Since 2010, a group called No Labels has embodied a particular approach to politics and policy in Washington, D.C.; it’s one that insists the real problems are partisanship, divisiveness, and incivility, and that if only sensible centrists from both parties could be brought together under the right conditions, the halcyon days of the past will return.
Yet curiously, the sensible solutions so often proposed by No Labels and its ilk have an uncanny likelihood of benefiting one particular element of our nation’s political economy: the superrich, or more precisely, the finance industry.
A new report on Monday from the Daily Beast adds a sweeping array of details to what many long knew or suspected about this movement, which allegedly wants to remain above the fray: It’s funded by the barons of hedge funds and private equity.
Far from remaining aloof from politics, No Labels has consistently been swooping down into the fray in recent years on behalf of Republicans and conservative Democrats. The House Problem Solvers Caucus, which was produced and is funded by No Labels, made headlines recently in its quest to hold up Nancy Pelosi’s speakership bid unless she supported their “Break the Gridlock” rule changes.
But the full suite of reforms would have just ended up benefiting the GOP; after all, it’s not like the Problem Solvers Caucus pressed for these rules when Paul Ryan was up for the position. Selectively tying the hands of Democratic leadership in the wake of a Democratic rout in the midterms isn’t balanced governance, it simply helps the right.
While it was easy to see through the Problem Solvers Caucus’s (failed) ploy to undermine Pelosi, last week saw another effort to push conservative ideology under the guise of pragmatic bipartisanship. A working group consisting of experts from Opportunity America, the Brookings Institution, and the American Enterprise Institute (supposedly liberal- and conservative-leaning counterparts in the think tank world) released a policy report on solutions for the working class. It was touted as a “bipartisan plan of action” developed in the wake of Donald Trump’s election. Ostensibly representing the “liberal” side of the working group as one of three Brookings fellows is Bill Galston — one of the co-founders of No Labels and the organization’s most public Democratic face.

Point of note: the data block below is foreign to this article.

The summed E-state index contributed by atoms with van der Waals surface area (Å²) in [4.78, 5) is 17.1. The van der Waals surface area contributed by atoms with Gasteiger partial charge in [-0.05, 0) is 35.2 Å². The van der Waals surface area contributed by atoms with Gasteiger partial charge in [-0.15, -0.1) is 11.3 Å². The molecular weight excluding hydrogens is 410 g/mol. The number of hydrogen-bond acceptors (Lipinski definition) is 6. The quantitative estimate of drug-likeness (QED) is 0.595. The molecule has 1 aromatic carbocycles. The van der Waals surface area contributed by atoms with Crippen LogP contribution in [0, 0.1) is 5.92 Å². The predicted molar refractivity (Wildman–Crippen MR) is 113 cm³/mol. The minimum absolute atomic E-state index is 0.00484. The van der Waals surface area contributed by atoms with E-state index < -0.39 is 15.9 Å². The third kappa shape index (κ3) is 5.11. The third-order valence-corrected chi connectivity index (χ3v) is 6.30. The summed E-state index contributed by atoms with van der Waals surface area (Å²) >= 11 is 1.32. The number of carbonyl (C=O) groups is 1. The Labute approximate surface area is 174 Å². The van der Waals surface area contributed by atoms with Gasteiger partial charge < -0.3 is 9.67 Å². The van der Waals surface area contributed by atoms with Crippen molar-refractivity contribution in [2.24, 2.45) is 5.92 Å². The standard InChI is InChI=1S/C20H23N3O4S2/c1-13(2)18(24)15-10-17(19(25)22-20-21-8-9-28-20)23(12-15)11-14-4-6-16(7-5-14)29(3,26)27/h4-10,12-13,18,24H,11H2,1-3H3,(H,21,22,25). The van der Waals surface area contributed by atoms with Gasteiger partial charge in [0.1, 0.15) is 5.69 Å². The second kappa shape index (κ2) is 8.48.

In a glowing write-up, conservative New York Times columnist David Brooks commended the report’s authors for establishing a “broad left/right agenda that 70 percent of Republicans and Democrats could support” and called for the “return of the chastened establishment.” So what, exactly, are the ideas that the bipartisan working group proposes?
In exchange for rather uncontroversial and moderate policies — like expanding the earned income tax credit for childless workers; making the child and dependent care tax credit refundable; and more funding for career education and training — the working group recommends adding work requirements to the Supplemental Nutrition Assistance Program, or SNAP, and promoting marriage. They have also put forward proposals to “reform unemployment and disability insurance to promote work,” including forcing unemployment insurance beneficiaries to pick up their checks at unemployment offices and cracking down on disability insurance claimants.
Many of these policies are debunked right-wing ideas that have continuously been given the veneer of credibility from the “centrist” think tank establishment. Take, for example, adding work requirements to SNAP. The efficacy of work requirements has long been debunked: When the same conditions were added for welfare recipients in 1996, employment did not increase in the long term. That’s not to mention the fact that most low-income people receiving benefits who can work are already doing so.
Or take the report’s focus on promoting marriage through the “success sequence,” which is the idea that all young people should first get a college degree, then marry, then have children in order to ensure a successful life. Many have long criticized the success sequence because not only is it impossible to enforce, but it doesn’t even make for good policy. (Matt Bruenig of the People’s Policy Project often points out that having multiple incomes in a household is what cuts poverty, not marriage.) As academic critics told The Atlantic, the sequence has mainly been used to push conservative personal responsibility narratives, which are then used to undermine spending on social programs: